CHRISTINE POGATCHNIK 2011-12
The aim of my research is to produce a detailed inquiry into dated printing technologies, their consequential aesthetics, and their use as an instrument of artistic and non-artistic visual communication. One keystone of my research is to invoke a resurgence of dated printing machinery unused in a highly digital age. In order to revive and properly run these machines it has been pertinent to understand their history. My research, however, goes beyond a retrospective and seeks the functionality that they might serve in these modern times.
My investigation began with the Omnicrom 2000, a foil transfer system that applies heat and pressure to adhere foil to the printed page. Discovering an affordable and at-home process which replicates foil-stamping lead me to seek alternative solutions for small-scale printing. The typewriter and duplicators showcased in Neon Black were used primarily in office, school, and church settings to duplicate documents.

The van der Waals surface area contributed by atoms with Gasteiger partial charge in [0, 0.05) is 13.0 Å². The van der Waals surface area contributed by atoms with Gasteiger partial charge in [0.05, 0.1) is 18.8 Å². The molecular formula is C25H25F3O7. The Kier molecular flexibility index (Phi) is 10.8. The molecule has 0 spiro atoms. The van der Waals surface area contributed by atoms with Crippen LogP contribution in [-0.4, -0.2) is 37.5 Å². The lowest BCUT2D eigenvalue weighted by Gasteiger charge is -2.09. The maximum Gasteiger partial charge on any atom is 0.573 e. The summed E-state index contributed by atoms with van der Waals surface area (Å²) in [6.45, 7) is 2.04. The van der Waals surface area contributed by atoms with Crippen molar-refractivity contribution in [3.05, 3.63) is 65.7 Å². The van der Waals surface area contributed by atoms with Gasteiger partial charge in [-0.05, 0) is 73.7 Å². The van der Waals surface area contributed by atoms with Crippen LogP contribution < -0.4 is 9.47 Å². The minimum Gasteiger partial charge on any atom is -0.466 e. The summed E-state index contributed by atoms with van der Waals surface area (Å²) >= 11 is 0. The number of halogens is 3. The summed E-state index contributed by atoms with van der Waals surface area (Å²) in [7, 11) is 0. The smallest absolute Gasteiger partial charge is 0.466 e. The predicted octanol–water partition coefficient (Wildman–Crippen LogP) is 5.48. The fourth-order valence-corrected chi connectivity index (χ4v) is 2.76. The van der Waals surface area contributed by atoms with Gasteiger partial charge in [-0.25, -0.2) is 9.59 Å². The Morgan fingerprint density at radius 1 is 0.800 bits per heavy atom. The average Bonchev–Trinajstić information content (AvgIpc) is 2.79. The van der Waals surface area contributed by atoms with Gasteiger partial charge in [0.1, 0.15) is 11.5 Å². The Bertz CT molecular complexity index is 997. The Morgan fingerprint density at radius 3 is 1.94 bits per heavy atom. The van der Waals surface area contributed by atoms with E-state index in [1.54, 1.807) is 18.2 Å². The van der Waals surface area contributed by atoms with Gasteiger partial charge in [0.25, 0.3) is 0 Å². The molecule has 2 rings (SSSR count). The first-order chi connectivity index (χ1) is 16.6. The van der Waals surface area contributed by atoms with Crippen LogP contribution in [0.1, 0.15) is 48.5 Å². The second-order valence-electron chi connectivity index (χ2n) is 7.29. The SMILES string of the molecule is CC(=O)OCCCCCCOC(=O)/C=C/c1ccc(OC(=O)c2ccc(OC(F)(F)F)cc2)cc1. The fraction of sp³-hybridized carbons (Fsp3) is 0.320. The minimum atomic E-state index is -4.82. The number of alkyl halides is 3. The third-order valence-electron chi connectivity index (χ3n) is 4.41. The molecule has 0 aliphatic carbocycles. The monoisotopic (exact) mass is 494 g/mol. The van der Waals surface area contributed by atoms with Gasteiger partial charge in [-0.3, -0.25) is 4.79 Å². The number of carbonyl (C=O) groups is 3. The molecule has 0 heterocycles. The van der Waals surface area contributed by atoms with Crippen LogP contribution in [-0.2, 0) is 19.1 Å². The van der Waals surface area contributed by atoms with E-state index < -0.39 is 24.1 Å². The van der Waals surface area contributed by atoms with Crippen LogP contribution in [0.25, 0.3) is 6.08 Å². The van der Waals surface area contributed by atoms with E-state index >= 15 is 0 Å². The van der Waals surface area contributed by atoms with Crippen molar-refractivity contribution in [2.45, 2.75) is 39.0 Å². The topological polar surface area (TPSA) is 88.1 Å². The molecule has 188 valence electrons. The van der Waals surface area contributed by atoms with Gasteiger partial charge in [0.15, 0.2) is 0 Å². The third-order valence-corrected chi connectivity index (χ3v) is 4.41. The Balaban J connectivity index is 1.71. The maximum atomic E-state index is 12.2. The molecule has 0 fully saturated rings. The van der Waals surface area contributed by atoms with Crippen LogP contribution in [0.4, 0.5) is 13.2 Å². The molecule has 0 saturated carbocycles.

These machines, not purposed for their aesthetics, are capable of producing spot colors
and other desirable effects achieved by large scale and costly equipment. Developing
new rules to govern this medium, the gradient serves as an aesthetic and intellectual
challenge. The Gradient exhibits the aesthetic production of the machines and how they
function in tandem with each other. The Book of Gradient serves as an abstraction of the
printed page, an 8.5 x 11 page structure indicative to the machines original purpose.
I’ve come to understand the fastidious process of finding materials to operate
antiquated machines as well as their technical limitations. The production of printed matter
has proven to be ideal research and lead to a greater understanding of the inherent
qualities of a wide range of otherwise obsolete printing technologies. -- Christine Pogatchnik